Under 2 hours
A peep hole, also known as a door viewer, is a good way to see who is on the other side of your front door before you open it. The Home Depot sells viewers in many finishes and styles to match your decor. Once you’ve chosen your viewer, follow these easy steps to install it.
This project doesn’t require many tools. All you need is a pencil, a square, a center punch or large nail, a hammer, a drill, one or two drill bits, and putty knife. Materials are the door viewer, silicone sealant, and sandpaper. A round file can be used instead of sandpaper.
Eye protection is a must when operating any power tool and most are loud enough to require hearing protection. You’ll also be creating dust so a mask is recommended. Gloves will protect your hands from sharp edges that might be created if drilling through a steel door. Using appropriate PPE for the job at hand is always the right choice.
Determine Peephole Placement
- Use a tape measure to locate the center of your door and mark the spot where you want to install the viewer. Be sure it’s at a convenient height for the people most likely to use it.
- Of course, there are a wide variety of door designs and the viewer doesn’t have to go exactly in the center if you prefer a different placement. If there are elements in the door that you’d like to place the viewer in relation to, measure from one to another diagonally and make a pencil line close to the center. Measure between two other points and mark a line where they cross.
- A wood panel door has thicker and thinner portions. Vertical pieces are known as stiles and horizontal parts are called rails. The thinner pieces between them are panels. If this is the type of door you have, install the viewer in a stile or rail. Most peephole assemblies require the door to be at least 1-3/8” thick at the point of installation and a panel may not be thick enough for a weathertight fit.
- Look at the door on both sides and ensure that you like the placement as it relates to the features of your door.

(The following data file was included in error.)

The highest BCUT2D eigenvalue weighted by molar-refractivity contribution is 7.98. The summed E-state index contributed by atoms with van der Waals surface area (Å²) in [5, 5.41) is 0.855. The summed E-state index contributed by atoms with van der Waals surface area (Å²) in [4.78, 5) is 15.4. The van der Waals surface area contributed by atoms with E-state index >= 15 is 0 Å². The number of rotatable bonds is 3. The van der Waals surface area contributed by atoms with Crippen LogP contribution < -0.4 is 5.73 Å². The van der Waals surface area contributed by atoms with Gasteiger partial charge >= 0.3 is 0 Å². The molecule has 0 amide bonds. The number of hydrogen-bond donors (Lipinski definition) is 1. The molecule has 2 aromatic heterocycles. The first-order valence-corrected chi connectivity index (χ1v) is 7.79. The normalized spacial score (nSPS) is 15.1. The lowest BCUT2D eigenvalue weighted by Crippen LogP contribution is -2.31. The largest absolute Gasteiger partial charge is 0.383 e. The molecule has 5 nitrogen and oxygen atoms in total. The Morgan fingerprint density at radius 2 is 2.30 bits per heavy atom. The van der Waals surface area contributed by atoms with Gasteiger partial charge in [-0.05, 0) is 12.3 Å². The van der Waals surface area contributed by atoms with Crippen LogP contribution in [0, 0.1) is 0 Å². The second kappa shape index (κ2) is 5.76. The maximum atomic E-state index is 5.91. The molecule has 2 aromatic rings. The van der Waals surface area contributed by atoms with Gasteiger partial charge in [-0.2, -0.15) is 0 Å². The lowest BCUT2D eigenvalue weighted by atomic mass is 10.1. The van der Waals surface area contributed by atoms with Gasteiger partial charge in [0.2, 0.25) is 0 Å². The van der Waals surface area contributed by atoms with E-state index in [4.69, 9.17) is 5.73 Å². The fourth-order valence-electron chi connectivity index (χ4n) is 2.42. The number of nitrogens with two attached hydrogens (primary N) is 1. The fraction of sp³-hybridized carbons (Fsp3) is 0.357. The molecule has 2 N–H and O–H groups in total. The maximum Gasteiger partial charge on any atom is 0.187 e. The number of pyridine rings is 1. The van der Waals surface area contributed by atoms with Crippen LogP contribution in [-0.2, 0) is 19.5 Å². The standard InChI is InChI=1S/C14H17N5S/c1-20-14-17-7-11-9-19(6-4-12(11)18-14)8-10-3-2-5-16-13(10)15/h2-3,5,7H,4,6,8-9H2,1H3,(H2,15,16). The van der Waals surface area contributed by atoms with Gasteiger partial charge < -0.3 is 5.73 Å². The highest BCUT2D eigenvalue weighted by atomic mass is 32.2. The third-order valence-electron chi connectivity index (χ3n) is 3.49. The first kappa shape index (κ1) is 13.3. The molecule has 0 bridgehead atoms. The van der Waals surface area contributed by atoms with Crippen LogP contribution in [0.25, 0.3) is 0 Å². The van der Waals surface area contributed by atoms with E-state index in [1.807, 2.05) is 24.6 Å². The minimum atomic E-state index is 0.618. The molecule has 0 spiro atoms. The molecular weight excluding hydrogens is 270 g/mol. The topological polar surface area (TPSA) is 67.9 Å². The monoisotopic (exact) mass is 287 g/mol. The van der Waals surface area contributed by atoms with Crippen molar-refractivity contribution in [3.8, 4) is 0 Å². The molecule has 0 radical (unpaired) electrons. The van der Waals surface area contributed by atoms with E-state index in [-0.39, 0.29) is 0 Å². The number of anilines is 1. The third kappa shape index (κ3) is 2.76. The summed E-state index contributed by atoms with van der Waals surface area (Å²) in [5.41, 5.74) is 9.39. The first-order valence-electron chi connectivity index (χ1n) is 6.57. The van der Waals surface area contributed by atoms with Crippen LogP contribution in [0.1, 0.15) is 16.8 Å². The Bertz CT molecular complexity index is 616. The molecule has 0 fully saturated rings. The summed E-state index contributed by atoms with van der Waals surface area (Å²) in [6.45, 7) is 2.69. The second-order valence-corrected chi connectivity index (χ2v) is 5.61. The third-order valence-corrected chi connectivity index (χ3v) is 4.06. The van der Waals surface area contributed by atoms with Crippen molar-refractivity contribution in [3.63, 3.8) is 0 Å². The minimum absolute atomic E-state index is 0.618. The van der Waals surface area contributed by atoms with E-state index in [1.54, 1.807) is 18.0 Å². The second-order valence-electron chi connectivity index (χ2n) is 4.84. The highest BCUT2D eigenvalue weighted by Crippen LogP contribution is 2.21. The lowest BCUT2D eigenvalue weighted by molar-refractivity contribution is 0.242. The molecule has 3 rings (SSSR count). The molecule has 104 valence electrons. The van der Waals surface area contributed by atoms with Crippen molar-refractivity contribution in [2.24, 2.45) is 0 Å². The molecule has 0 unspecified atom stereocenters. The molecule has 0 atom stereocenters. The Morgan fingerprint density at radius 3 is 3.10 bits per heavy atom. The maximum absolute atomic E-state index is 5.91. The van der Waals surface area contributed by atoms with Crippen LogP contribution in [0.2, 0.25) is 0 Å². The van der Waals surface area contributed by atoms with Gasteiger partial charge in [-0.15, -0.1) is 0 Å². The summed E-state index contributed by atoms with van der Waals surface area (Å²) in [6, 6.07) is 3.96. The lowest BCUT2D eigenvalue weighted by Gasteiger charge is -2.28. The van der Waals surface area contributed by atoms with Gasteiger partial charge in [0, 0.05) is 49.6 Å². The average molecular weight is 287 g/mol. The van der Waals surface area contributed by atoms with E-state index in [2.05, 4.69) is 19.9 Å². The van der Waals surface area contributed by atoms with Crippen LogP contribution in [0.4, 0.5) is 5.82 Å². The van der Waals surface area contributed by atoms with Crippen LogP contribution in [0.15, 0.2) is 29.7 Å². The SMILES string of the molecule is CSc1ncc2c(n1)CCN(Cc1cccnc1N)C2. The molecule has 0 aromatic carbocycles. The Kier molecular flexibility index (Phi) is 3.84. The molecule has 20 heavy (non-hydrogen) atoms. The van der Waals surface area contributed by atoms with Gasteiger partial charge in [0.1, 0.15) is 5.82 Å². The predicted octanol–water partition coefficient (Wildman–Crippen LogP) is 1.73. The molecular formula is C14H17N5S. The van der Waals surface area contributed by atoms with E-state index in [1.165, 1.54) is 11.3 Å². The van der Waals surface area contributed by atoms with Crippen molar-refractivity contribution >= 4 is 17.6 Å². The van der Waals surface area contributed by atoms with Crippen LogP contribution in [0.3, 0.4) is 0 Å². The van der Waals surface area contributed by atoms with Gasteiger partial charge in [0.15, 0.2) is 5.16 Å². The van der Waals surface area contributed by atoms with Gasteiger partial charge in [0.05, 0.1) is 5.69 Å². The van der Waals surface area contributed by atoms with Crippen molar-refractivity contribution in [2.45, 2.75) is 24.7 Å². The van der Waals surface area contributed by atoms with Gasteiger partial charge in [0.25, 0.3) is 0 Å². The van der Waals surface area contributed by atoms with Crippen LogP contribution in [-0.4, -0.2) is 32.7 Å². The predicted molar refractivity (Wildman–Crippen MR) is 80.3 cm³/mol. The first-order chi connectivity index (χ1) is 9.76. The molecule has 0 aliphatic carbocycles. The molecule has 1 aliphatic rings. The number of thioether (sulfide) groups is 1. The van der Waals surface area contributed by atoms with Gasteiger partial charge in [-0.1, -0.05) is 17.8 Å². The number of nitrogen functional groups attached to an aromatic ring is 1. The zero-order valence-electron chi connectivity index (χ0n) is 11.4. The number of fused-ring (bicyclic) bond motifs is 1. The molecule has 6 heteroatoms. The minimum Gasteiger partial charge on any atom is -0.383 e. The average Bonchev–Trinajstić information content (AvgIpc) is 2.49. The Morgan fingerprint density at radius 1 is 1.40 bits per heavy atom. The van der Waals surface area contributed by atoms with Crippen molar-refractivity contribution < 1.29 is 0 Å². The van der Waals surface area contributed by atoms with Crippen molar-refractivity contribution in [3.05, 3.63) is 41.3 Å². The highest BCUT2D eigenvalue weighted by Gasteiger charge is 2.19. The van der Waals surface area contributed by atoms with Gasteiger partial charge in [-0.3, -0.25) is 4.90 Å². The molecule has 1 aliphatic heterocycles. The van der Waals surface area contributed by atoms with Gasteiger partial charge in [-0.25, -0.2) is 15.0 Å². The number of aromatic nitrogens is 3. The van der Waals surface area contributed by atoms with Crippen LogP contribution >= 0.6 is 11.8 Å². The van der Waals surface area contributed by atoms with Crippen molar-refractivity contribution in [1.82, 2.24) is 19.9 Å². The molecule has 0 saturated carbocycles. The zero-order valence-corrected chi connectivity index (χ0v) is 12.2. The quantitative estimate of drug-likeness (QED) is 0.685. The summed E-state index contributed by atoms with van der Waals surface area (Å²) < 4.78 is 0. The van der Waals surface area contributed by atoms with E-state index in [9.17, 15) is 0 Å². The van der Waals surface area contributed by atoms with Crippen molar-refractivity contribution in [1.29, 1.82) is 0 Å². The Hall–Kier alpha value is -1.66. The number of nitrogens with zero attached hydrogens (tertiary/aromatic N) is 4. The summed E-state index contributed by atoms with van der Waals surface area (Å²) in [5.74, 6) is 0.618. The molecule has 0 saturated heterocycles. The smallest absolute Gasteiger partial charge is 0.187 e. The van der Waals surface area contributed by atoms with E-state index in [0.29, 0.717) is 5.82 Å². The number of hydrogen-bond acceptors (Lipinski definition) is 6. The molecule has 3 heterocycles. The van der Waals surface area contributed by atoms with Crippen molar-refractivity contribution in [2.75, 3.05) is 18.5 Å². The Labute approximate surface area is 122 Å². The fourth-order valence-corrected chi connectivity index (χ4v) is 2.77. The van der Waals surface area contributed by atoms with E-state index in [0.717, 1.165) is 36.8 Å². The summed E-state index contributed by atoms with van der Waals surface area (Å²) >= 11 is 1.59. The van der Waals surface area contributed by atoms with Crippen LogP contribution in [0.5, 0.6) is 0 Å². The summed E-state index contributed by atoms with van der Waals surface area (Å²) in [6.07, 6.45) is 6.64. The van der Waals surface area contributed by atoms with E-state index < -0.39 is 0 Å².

- The viewer should be placed in an area with a flat surface that is larger than the outer diameter of the viewer. Avoid areas with raised, indented, or angled sections that would pass through the installation area.
- Double check your placement before you start drilling.
Choose a Drill Bit
- Drill bit selection will vary based on the material that is used in your door, which is typically wood, steel, or fiberglass.
- The diameter of the drill bit depends on the particular viewer you choose to install. Consult the instructions for exact size. This information is usually on the outside of the package and may be stated as “bore” size.
- For wood doors, a spade bit, also known as an auger or paddle bit, is the most economical type for drilling a hole that’s large enough for this project. A Forstner bit is another option but they are usually more expensive. A twist bit will work as well.
- When drilling through fiberglass, choose a twist bit. An old, dull bit is likely to chip the finish around the hole. A sharp bit is necessary to cut the finish cleanly. PPE and dust control is always important but especially so if your door is made of fiberglass. Fiberglass dust can cause skin, eye, and respiratory irritation
- Steel doors will require a twist bit that can drill through metal. (Most twist bits can drill through steel, wood, fiberglass, and plastics.) Drilling metal will produce a sharp burr around the hole. The burr can be filed down with a round file. It can also be tapped flat with a small hammer and then smoothed with the shaft of a screwdriver.